The switchbox is the link between the BFT communications components and computers.

The cables are fabricated and tested by technicians in the Electrical Fabrication Support, Satellite Systems Support and Tactical Communications Facilities branches, who along with other SIS branch personnel also assemble the kits and package them for shipping.

Technicians in the Automatic Test Equipment Repair Branch test the BFT Tactical Operation Center Light kits.
Other kit components such as mounting brackets are prepared by the Industrial Services and Refinishing divisions.

The Sheet Metal Fabrication Branch and the Machining Branch manufacture metal subcomponents from raw stock, said Michael Fisher, Industrial Services Division chief.

"These include piece parts and subassemblies of brackets and associated items that facilitate mounting of the electronic components into the vehicles," he explained.

"We make or modify switch boxes and switch covers, tripod adapters and brackets" said Paul Hartz, Machining Branch chief.

These sub components move into the Welding Branch, where they are joined into unfinished components.

The next step is taken at the Industrial Operations facility, where the components are etched and painted or plated. Once through the IOF, the raw stock has completed its transformation to a complete item ready for installation.

All components and parts purchased or manufactured are routed to the Assembly Branch, Mr. Fisher said. The Assembly Branch assembles these items into the final product by identifying and packaging the discrete components and parts required for each type of vehicle that receives the kit in accordance with drawings and other technical data.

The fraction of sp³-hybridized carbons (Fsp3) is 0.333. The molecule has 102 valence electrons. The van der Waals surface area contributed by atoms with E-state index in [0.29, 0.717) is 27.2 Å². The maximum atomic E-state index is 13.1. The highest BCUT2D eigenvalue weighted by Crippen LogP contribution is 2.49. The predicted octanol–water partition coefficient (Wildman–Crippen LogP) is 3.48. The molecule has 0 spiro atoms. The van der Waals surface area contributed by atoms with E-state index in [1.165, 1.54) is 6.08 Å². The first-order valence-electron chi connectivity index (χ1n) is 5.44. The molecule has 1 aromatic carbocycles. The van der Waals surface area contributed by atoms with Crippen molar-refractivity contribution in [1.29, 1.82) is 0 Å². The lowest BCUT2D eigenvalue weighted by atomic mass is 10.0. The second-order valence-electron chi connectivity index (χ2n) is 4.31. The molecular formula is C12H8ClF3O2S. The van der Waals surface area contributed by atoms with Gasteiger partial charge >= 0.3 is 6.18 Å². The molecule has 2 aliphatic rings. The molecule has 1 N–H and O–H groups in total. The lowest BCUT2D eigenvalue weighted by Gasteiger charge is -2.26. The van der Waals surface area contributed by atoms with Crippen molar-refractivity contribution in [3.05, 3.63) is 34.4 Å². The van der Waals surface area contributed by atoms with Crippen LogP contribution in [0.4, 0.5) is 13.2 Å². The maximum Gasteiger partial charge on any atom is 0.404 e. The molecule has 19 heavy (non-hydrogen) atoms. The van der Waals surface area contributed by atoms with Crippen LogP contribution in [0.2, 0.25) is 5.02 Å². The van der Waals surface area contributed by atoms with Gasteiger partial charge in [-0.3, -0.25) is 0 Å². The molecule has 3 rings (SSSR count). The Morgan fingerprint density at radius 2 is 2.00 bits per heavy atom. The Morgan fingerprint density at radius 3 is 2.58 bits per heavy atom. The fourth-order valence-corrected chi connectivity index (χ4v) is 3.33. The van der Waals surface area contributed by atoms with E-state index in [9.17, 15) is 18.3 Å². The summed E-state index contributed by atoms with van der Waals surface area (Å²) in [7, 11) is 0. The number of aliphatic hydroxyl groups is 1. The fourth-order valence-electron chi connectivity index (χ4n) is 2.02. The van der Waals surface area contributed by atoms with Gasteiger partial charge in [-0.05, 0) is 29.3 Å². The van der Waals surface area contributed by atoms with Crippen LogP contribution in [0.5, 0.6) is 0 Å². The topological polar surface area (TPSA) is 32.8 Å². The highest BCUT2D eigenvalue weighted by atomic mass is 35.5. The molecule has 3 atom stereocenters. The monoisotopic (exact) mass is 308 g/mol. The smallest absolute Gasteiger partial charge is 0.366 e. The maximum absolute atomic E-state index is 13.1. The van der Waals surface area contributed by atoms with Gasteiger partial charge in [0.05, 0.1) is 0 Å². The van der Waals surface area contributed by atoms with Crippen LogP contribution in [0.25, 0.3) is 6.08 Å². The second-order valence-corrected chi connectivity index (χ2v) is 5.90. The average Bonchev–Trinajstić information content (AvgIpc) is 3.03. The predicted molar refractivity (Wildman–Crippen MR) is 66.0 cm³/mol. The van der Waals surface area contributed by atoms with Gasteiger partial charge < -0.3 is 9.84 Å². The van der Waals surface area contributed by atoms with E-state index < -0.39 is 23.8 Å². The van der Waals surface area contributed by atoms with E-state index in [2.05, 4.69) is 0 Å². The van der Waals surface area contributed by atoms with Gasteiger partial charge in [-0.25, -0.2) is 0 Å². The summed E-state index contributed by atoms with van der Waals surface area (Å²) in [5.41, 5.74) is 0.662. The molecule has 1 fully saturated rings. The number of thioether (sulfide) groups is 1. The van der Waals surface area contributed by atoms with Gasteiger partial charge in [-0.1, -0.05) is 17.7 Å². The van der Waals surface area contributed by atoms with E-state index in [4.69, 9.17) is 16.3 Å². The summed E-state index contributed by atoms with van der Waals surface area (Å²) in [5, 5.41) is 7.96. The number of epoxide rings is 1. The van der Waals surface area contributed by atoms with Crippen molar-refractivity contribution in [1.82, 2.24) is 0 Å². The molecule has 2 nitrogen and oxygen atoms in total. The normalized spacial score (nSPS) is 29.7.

"There is a variation of 16 different assemblies that we put together and ship," said Robert Abromavage, Assembly Branch chief. "As they come in we separate for the weekly requirements. We install hardware and fasteners and assemble the brackets into completed configurations. We take the completed items, put them together with the installation hardware and cable assemblies. They are then inspected and shipped to the customer's account."

"BFT cable fabrication was started in this branch in May due to increasing workload," said Ron Pugliese, chief of the Tactical Communications Facilities Branch. "We have two shifts going now and will add a third shift in another month."

Jerry Demeck, chief of the Electrical Fabrication Support Branch, said depot and contractor employees are working two shifts because of the current mission.